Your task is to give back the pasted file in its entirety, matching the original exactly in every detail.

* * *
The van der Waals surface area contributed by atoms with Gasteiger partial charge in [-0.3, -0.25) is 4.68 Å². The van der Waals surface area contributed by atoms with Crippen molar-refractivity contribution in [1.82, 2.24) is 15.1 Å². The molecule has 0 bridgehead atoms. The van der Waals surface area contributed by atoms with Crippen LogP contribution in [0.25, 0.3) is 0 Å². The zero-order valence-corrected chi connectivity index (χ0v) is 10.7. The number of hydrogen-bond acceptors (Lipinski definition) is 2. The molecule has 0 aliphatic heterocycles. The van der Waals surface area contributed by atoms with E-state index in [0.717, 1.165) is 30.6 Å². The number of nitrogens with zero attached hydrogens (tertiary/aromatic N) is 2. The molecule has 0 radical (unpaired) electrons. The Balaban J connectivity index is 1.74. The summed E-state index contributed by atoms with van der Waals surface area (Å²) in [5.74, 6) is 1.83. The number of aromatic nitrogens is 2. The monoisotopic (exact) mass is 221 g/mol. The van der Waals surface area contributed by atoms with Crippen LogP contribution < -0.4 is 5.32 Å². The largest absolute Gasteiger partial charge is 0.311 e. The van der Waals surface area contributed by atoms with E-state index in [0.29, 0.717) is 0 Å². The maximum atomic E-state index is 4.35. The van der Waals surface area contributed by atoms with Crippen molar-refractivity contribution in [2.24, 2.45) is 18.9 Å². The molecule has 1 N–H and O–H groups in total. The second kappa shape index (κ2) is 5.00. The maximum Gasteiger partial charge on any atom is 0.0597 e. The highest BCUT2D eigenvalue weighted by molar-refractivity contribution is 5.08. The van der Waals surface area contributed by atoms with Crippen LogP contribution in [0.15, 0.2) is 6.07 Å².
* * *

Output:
The van der Waals surface area contributed by atoms with Gasteiger partial charge in [-0.3, -0.25) is 4.68 Å². The van der Waals surface area contributed by atoms with Crippen molar-refractivity contribution in [1.82, 2.24) is 15.1 Å². The molecule has 0 bridgehead atoms. The van der Waals surface area contributed by atoms with Crippen LogP contribution in [0.25, 0.3) is 0 Å². The zero-order valence-corrected chi connectivity index (χ0v) is 10.7. The number of hydrogen-bond acceptors (Lipinski definition) is 2. The molecule has 0 aliphatic heterocycles. The van der Waals surface area contributed by atoms with E-state index in [0.717, 1.165) is 30.6 Å². The number of nitrogens with zero attached hydrogens (tertiary/aromatic N) is 2. The molecule has 0 radical (unpaired) electrons. The Balaban J connectivity index is 1.74. The summed E-state index contributed by atoms with van der Waals surface area (Å²) in [5.74, 6) is 1.83. The number of aromatic nitrogens is 2. The monoisotopic (exact) mass is 221 g/mol. The van der Waals surface area contributed by atoms with Crippen LogP contribution < -0.4 is 5.32 Å². The largest absolute Gasteiger partial charge is 0.311 e. The van der Waals surface area contributed by atoms with E-state index in [0.29, 0.717) is 0 Å². The maximum atomic E-state index is 4.35. The van der Waals surface area contributed by atoms with Crippen molar-refractivity contribution in [2.24, 2.45) is 18.9 Å². The molecule has 1 N–H and O–H groups in total. The second kappa shape index (κ2) is 5.00. The maximum Gasteiger partial charge on any atom is 0.0597 e. The highest BCUT2D eigenvalue weighted by molar-refractivity contribution is 5.08. The van der Waals surface area contributed by atoms with Crippen LogP contribution in [0.15, 0.2) is 6.07 Å².